Comparative Decision Making: From Playgrounds to CEOS Abstract

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Comparative Decision Making:
From Playgrounds to CEOS
Angele Yazbec, Krysta Rydecki, and Mario Fific
Grand Valley State University, Michigan
Procedures
This study compares decision making strategies
among children and adults via a computerized, deferred
decision making task. The objective was to make a
decision to buy or not to buy a product based on the
recommendations consulted. The first goal is to investigate
how source reliability affects the number of
recommendations consulted and the accuracy of the
decision. The second goal is to observe how the dynamics
of stopping rule selection changes across age groups. The
third goal was is to see whether or not participants operate
as optimal decision makers. Results showed the striking
differences in a number of reviews consulted and accuracy
as result of both reliability of the source and subject age.
• In a differed decision making task a subject has to decide
either to buy or not to buy a product of unknown quality.
They were to base their decision on reviews selected.
• The reliability of the reviews varied block to block and
were indicated by different video game characters.
• On a correct decision the subjects received 1 token, on
an incorrect decision the subjects lost 1 token. The
display of amount earned was intended to create a real
life buying scenario.
Introduction
• Previous studies have revealed obvious disparities
between children and adults in terms of accurate
decision making. The precise strategies between the
two age groups, however, are not very clear and
warranted investigation through these studies.
• Hypothesis 1: The quality of decision making changes
with age based mental capacities (memory, attention
span, mathematical ability) and with the development
of complex decision making strategies
• Hypothesis 2: Neither children nor adults will operate
as optimal decision makers.
• The Stopping Rule Selection (SRS) theory
hypothesizes that decision makers select different
strategies and stopping rules specific to the decision at
hand.
Comparison to Optimal
Decision Maker
Low Reliability Recommendations
Children
Adults
34
32
30
28
26
24
22
20
18
16
14
12
10
8
6
4
2
0
Optimal
Observed
0
Experimental Design
Time Condition (timed, untimed) X Source Reliability
(high, medium, low, mixed) X Source knowledge
(informed, uninformed) X Type of Response (buy, don’t
buy) X Real Value of the product (good, bad)
2
3
4
5
6
7
Optimal
Observed
0
8
1
2
3
4
5
6
7
8
Difference Recommendation
High Reliability Recommendations
Children
Adults
Results
34
32
30
28
26
24
22
20
18
16
14
12
10
8
6
4
2
0
Optimal
Observed
1
2
3
4
5
6
7
Difference Recommendations
8
# Recommendations
p=0.9
Average # of Recommendations
Average # Recommendations value of nt
p=0.9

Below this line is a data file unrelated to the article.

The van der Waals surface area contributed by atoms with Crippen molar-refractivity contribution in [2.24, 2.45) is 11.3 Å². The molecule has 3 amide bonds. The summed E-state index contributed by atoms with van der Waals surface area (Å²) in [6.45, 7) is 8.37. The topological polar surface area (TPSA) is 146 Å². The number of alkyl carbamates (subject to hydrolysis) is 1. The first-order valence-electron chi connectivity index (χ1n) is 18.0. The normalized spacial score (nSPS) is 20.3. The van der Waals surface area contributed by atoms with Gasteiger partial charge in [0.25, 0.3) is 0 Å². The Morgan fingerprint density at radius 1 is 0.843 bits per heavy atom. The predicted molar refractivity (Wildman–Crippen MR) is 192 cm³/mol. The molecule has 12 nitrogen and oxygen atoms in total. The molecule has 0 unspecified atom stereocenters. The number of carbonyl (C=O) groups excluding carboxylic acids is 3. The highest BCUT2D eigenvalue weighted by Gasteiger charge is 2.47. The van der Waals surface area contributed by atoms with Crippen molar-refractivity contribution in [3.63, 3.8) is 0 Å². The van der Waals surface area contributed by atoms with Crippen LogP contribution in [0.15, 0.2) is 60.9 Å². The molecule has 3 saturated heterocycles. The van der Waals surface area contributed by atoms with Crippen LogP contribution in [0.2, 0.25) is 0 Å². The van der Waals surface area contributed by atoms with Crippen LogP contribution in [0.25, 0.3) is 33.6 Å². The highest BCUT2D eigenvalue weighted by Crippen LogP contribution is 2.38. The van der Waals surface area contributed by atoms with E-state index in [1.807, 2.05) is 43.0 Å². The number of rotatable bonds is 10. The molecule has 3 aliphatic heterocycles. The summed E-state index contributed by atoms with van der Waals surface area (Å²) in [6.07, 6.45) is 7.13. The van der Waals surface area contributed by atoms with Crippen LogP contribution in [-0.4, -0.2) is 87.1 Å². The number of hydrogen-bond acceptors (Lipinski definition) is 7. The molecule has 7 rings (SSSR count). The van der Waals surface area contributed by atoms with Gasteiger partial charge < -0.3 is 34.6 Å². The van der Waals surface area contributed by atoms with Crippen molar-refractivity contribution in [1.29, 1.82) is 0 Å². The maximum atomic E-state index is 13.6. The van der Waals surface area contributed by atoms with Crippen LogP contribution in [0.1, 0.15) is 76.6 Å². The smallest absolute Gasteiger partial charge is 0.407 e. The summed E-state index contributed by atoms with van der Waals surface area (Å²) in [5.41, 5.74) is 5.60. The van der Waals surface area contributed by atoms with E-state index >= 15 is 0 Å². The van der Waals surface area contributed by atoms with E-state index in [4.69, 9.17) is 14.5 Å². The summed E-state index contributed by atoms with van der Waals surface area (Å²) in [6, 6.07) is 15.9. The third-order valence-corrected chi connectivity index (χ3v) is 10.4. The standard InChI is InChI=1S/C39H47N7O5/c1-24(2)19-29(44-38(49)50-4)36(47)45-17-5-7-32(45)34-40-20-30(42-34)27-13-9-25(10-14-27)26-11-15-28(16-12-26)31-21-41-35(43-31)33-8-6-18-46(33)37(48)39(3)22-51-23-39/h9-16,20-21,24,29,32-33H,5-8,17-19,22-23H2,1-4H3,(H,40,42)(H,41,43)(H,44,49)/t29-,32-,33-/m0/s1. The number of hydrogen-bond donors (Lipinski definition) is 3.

Ages 19-32
Untimed
Ages 7-10
Ages 11-14
Ages 15-18
6
4
•
•
2
•
0.60
0.75
•
0.90 0.75mix
Reliability
•
1.1
1.0
Ages 19-32
Untimed
Ages 7-10
Ages 11-14
Ages 15-18
0.9
0.8
0.7
0.6
0.5
0.4
0.60
0.75
0.90 0.75mix
Reliability
E-mail: [email protected], [email protected], [email protected]
8
34
32
30
28
26
24
22
20
18
16
14
12
10
8
6
4
2
0
Optimal
Observed
0
1
2
3
4
5
6
7
8
Difference Recommendations
Conclusions
0
Accuracy P(C)
• Deferred Decision Task: a subject chooses to open an
optional number of reviews before making a decision.
• SRS Theory: utilizes multiple simple decision rules in
real time. In different environments, a decision maker
acts adaptively, constantly looking for the best decision
strategies, stopping rules, and critical values
• Stopping Rule: a decision rule used to decide when to
stop with evidence collection and for making final
decisions.
• Critical Difference: stop when a total sum of bipolar
evidence reaches a critical value of (d)
• Optimal Decision Rule: use a difference between
evidence as a stopping rule and possess a perfect
knowledge of all aspects of the environment.
• One Reason Decision Making: a decision rule that uses
only one evidence for making final decision.
1
34
32
30
28
26
24
22
20
18
16
14
12
10
8
6
4
2
0
Difference Recommendations
0
Definitions
p=0.6
p=0.6
Average # of Recommendations
Abstract
Average # Recommendations
Supported by NSF (SES-1156681) PI: Mario Fific,
"Stopping Rule Selection Theory”
The number of recommendations consulted and the
overall accuracy of decisions increase with age
Neither adults nor children perform as optimal decision
makers under time pressure
Strikingly similar patterns observed among children and
adults for the difference stopping rule
Factors such as memory, attention, and mathematical
ability may account for differences in accuracy (Baron,
Granato, Spranca, & Teubal, 1993)
SRS Theory needed to explain these discrepancies in
terms of multiple stopping rules
Recommended Readings
• Baron, J., Granato, L., Spranca, M., & Teubal, E. (1993). Decision- making
biases in children and early adolescents: exploratory studies.
• Busemeyer, J. R., & Rapoport, A. (1988). Psychological models of
deferred decision making.
• Fific M., & Buckmann M. (2013). Stopping Rule Selection (SRS) Theory
Applied to Deferred Decision Making.
• Garon, N. & Moore, C. (2004). Complex decision-making in early childhood.
• Pitz, G. F. (1968). Information seeking when available information
is limited.
• Pitz, G. F., Reinhold, H., & Geller, E. S. (1969). Strategies of
information seeking in deferred decision making.
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